What can I say about this book that hasn’t been said yet? Maybe this: I read it when I was nine, all in one go. I was visiting my grandparents and my uncle had lent me his books. I fell. I fell for them, I fell into them. They were exactly what I needed. I saw Middle Earth, I travelled with the companions, I pictured them vividly. I imagined myself with them, dreamt up original characters (that was years before I ever heard of fanfics). I rode with the Rohirrim and saw the mighty Minas Tirith.
I had read the Hobbit before, and made the connection – this was the first time I had encountered such a loose connection between books, and I was excited that I knew it and recognised it. Everything about these books excited me. The beautiful language (thankfully my uncle had the old translation), the poems and songs, the dry sense of epos lurking in the background. The next year, a different uncle (yes, my family rocks) got me the audio book and a big map, and so I listened to the story I knew already, followed along on the map, and dreamed more dreams of Middle Earth. Another year later, yet another uncle lent me his copies of the Silmarillion and all those Christopher Tolkien books that contain more commentary than actual stories. The whole Middle Earth universe gave me a sense of scale and quality that has served me very well.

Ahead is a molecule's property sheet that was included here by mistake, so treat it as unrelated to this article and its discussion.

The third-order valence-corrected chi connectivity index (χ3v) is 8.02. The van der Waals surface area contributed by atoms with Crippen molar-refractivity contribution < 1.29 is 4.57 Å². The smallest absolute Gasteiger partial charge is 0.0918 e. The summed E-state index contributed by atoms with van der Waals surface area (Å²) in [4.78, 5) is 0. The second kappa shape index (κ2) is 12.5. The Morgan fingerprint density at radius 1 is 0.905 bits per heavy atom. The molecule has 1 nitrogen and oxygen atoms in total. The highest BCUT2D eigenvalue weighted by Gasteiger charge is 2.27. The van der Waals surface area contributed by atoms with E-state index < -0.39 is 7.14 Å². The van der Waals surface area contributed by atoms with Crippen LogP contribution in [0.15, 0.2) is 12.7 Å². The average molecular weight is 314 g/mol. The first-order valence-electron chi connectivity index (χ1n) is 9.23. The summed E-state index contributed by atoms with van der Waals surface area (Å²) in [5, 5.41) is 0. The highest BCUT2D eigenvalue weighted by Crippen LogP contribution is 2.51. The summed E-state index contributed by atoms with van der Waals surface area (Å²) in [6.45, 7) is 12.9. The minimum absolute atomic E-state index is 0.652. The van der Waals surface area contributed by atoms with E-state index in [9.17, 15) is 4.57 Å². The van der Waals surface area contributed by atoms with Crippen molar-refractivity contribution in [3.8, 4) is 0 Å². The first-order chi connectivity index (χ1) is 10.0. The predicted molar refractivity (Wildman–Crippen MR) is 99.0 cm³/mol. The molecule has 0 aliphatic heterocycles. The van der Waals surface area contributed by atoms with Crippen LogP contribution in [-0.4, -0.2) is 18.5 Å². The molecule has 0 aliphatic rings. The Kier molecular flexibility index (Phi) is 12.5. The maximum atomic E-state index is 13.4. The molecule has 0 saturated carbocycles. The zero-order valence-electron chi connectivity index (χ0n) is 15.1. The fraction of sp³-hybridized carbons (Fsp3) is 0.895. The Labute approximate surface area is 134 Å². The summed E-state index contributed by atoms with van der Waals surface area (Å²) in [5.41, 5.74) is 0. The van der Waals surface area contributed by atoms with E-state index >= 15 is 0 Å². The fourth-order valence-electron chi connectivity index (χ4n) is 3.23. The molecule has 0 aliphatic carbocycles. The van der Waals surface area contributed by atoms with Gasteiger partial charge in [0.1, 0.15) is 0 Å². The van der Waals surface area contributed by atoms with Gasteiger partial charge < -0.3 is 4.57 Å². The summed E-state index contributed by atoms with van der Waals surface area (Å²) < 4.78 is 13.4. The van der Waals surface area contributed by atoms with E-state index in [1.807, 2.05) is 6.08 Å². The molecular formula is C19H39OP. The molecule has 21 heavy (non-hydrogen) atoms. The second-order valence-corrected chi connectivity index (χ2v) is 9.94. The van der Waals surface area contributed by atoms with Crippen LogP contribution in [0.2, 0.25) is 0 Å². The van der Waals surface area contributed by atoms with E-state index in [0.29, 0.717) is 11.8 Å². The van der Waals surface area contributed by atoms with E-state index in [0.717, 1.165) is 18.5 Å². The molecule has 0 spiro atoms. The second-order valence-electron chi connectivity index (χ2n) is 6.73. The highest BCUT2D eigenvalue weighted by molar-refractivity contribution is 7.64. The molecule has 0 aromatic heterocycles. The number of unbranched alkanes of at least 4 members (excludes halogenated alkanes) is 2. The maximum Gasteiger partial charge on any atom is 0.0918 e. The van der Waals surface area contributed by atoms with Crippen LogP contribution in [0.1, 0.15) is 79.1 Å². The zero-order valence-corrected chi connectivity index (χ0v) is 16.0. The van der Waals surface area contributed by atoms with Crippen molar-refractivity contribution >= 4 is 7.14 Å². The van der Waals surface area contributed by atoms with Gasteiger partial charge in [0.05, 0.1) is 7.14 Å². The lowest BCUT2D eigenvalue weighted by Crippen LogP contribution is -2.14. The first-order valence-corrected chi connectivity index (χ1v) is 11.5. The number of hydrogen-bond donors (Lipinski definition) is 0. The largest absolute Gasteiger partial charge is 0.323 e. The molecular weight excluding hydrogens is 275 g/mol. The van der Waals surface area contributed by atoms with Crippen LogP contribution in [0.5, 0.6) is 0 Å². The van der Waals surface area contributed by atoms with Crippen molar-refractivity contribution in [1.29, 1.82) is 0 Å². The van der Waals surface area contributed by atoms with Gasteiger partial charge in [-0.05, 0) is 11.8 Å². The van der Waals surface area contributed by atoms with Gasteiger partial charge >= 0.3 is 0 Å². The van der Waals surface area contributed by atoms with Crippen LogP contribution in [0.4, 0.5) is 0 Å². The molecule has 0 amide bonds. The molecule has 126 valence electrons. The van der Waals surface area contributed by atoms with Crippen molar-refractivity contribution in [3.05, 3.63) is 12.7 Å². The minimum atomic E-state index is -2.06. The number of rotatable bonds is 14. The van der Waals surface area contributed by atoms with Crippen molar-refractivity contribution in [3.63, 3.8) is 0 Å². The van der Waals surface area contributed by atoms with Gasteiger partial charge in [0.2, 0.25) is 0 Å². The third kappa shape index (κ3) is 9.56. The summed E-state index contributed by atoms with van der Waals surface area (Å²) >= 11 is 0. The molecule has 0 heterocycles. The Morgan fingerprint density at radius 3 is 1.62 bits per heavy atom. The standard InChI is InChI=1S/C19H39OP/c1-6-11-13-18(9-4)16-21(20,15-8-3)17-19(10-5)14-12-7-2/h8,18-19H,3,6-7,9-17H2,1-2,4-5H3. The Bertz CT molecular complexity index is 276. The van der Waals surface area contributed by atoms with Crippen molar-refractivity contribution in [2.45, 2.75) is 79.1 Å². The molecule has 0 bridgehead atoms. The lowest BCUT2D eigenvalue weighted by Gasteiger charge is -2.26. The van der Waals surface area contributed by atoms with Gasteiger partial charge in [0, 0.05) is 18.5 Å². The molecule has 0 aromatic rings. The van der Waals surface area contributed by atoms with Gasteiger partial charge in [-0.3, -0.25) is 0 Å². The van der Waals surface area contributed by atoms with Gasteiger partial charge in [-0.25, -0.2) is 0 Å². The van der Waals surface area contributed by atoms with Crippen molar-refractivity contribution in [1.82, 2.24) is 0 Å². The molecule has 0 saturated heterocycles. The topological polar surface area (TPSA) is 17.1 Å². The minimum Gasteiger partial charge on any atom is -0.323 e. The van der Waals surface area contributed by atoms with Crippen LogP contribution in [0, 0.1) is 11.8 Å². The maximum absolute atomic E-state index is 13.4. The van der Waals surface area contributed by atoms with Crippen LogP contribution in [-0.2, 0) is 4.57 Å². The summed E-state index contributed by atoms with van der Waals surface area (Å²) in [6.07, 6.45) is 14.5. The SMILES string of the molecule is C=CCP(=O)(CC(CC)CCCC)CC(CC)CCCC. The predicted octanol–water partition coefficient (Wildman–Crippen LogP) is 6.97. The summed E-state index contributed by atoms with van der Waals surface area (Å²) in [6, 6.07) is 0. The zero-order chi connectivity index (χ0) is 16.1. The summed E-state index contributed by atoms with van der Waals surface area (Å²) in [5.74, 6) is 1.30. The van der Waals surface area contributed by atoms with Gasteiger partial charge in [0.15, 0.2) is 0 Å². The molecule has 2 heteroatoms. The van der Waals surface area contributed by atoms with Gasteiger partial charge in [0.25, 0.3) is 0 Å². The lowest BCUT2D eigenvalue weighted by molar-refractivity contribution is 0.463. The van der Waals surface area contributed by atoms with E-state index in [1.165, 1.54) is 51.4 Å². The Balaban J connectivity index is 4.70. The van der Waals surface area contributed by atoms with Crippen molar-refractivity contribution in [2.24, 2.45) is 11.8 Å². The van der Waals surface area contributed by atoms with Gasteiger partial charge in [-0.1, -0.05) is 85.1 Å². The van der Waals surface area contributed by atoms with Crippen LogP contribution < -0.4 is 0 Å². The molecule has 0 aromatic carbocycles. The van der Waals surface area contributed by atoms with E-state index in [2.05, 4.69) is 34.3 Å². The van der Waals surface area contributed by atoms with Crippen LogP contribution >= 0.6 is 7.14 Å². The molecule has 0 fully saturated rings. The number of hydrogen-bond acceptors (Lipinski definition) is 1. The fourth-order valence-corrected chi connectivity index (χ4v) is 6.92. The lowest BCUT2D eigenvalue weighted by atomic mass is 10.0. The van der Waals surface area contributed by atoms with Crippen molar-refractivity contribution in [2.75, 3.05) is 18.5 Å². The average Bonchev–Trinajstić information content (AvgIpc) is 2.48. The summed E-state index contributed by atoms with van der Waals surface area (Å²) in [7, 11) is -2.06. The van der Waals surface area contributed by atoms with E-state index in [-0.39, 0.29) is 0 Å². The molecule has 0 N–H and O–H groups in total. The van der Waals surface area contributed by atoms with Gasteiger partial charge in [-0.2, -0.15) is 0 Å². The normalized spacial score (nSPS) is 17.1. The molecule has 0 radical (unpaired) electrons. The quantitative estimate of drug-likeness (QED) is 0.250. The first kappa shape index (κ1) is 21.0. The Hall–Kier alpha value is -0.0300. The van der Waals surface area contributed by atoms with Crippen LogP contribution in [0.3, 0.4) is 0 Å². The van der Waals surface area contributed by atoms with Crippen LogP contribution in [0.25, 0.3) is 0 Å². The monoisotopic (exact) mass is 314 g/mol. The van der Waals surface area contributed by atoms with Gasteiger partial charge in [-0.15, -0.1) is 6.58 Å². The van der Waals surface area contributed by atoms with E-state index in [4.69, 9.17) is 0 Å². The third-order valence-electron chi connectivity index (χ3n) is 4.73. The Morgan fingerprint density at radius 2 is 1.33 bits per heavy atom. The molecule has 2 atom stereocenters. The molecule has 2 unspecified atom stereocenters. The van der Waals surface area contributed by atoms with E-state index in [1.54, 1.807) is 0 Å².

That said: I usually don’t recommend this book to friends. I read it at the right time, in the right frame of mind, and I still love it a lot. But it is often dry and tedious, it is slow and distracted, its characters belong in an epos and, as such, have little nuance and even less character development. You read the book for the scale, the worldbuilding, and you will enjoy the narration only if you’d also enjoy Beowulf or the Nibelung saga.